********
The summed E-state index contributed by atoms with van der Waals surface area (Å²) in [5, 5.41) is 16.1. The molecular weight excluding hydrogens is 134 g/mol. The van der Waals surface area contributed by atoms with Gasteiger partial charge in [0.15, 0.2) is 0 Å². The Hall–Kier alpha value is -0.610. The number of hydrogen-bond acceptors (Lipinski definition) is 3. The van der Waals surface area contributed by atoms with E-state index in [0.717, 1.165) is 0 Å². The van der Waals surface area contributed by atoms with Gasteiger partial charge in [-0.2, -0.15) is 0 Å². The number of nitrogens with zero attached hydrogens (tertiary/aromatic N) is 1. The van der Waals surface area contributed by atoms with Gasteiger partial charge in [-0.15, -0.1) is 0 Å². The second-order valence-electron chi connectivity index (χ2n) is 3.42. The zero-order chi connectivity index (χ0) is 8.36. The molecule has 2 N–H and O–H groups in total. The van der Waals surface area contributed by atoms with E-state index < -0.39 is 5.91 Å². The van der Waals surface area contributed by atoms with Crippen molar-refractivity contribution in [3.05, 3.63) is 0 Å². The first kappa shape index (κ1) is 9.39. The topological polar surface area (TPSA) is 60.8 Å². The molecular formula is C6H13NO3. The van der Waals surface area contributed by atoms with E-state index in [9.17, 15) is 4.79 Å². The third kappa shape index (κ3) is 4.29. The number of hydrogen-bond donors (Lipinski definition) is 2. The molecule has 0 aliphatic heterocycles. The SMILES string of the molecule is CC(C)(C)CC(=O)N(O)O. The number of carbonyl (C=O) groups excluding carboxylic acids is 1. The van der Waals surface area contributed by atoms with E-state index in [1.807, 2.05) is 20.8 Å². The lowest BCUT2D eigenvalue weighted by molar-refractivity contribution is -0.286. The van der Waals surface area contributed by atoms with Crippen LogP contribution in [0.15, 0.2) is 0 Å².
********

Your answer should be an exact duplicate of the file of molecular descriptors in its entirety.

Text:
The summed E-state index contributed by atoms with van der Waals surface area (Å²) in [5, 5.41) is 16.1. The molecular weight excluding hydrogens is 134 g/mol. The van der Waals surface area contributed by atoms with Gasteiger partial charge in [0.15, 0.2) is 0 Å². The Hall–Kier alpha value is -0.610. The number of hydrogen-bond acceptors (Lipinski definition) is 3. The van der Waals surface area contributed by atoms with E-state index in [0.717, 1.165) is 0 Å². The van der Waals surface area contributed by atoms with Gasteiger partial charge in [-0.2, -0.15) is 0 Å². The number of nitrogens with zero attached hydrogens (tertiary/aromatic N) is 1. The van der Waals surface area contributed by atoms with Gasteiger partial charge in [-0.15, -0.1) is 0 Å². The second-order valence-electron chi connectivity index (χ2n) is 3.42. The zero-order chi connectivity index (χ0) is 8.36. The molecule has 2 N–H and O–H groups in total. The van der Waals surface area contributed by atoms with E-state index < -0.39 is 5.91 Å². The van der Waals surface area contributed by atoms with Crippen molar-refractivity contribution in [3.05, 3.63) is 0 Å². The first kappa shape index (κ1) is 9.39. The topological polar surface area (TPSA) is 60.8 Å². The molecular formula is C6H13NO3. The van der Waals surface area contributed by atoms with E-state index in [9.17, 15) is 4.79 Å². The third kappa shape index (κ3) is 4.29. The number of hydrogen-bond donors (Lipinski definition) is 2. The molecule has 0 aliphatic heterocycles. The SMILES string of the molecule is CC(C)(C)CC(=O)N(O)O. The number of carbonyl (C=O) groups excluding carboxylic acids is 1. The van der Waals surface area contributed by atoms with E-state index in [1.807, 2.05) is 20.8 Å². The lowest BCUT2D eigenvalue weighted by molar-refractivity contribution is -0.286. The van der Waals surface area contributed by atoms with Crippen LogP contribution in [0.15, 0.2) is 0 Å².